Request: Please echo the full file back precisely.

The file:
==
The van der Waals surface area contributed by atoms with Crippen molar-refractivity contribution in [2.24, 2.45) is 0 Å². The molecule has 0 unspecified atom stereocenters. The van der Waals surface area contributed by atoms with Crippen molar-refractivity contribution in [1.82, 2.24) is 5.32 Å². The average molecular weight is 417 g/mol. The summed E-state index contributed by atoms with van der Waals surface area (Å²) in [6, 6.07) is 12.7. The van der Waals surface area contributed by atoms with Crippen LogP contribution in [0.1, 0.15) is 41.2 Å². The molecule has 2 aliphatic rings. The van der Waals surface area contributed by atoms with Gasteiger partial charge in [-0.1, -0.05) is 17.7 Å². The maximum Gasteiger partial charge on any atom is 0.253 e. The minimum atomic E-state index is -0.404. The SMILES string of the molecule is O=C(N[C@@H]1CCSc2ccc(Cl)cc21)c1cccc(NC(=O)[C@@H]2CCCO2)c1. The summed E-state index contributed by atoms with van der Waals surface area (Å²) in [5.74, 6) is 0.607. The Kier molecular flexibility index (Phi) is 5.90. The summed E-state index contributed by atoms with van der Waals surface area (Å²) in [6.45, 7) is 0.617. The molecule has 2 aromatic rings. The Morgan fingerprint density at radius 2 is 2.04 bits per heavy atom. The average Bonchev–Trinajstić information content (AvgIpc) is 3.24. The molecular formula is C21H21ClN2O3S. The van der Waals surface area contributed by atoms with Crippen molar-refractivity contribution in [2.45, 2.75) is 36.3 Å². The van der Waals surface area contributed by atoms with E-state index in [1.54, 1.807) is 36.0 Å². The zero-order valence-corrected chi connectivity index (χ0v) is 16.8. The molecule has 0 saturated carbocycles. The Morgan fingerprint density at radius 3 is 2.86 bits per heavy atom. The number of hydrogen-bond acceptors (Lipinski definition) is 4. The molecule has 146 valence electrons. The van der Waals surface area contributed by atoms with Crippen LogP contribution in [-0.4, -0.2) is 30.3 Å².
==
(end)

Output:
The van der Waals surface area contributed by atoms with Crippen molar-refractivity contribution in [2.24, 2.45) is 0 Å². The molecule has 0 unspecified atom stereocenters. The van der Waals surface area contributed by atoms with Crippen molar-refractivity contribution in [1.82, 2.24) is 5.32 Å². The average molecular weight is 417 g/mol. The summed E-state index contributed by atoms with van der Waals surface area (Å²) in [6, 6.07) is 12.7. The van der Waals surface area contributed by atoms with Crippen LogP contribution in [0.1, 0.15) is 41.2 Å². The molecule has 2 aliphatic rings. The van der Waals surface area contributed by atoms with Gasteiger partial charge in [-0.1, -0.05) is 17.7 Å². The maximum Gasteiger partial charge on any atom is 0.253 e. The minimum atomic E-state index is -0.404. The SMILES string of the molecule is O=C(N[C@@H]1CCSc2ccc(Cl)cc21)c1cccc(NC(=O)[C@@H]2CCCO2)c1. The summed E-state index contributed by atoms with van der Waals surface area (Å²) in [5.74, 6) is 0.607. The Kier molecular flexibility index (Phi) is 5.90. The summed E-state index contributed by atoms with van der Waals surface area (Å²) in [6.45, 7) is 0.617. The molecule has 2 aromatic rings. The Morgan fingerprint density at radius 2 is 2.04 bits per heavy atom. The average Bonchev–Trinajstić information content (AvgIpc) is 3.24. The molecular formula is C21H21ClN2O3S. The van der Waals surface area contributed by atoms with Crippen molar-refractivity contribution in [2.45, 2.75) is 36.3 Å². The van der Waals surface area contributed by atoms with E-state index in [1.54, 1.807) is 36.0 Å². The zero-order valence-corrected chi connectivity index (χ0v) is 16.8. The molecule has 0 saturated carbocycles. The Morgan fingerprint density at radius 3 is 2.86 bits per heavy atom. The number of hydrogen-bond acceptors (Lipinski definition) is 4. The molecule has 146 valence electrons. The van der Waals surface area contributed by atoms with Crippen LogP contribution in [-0.4, -0.2) is 30.3 Å².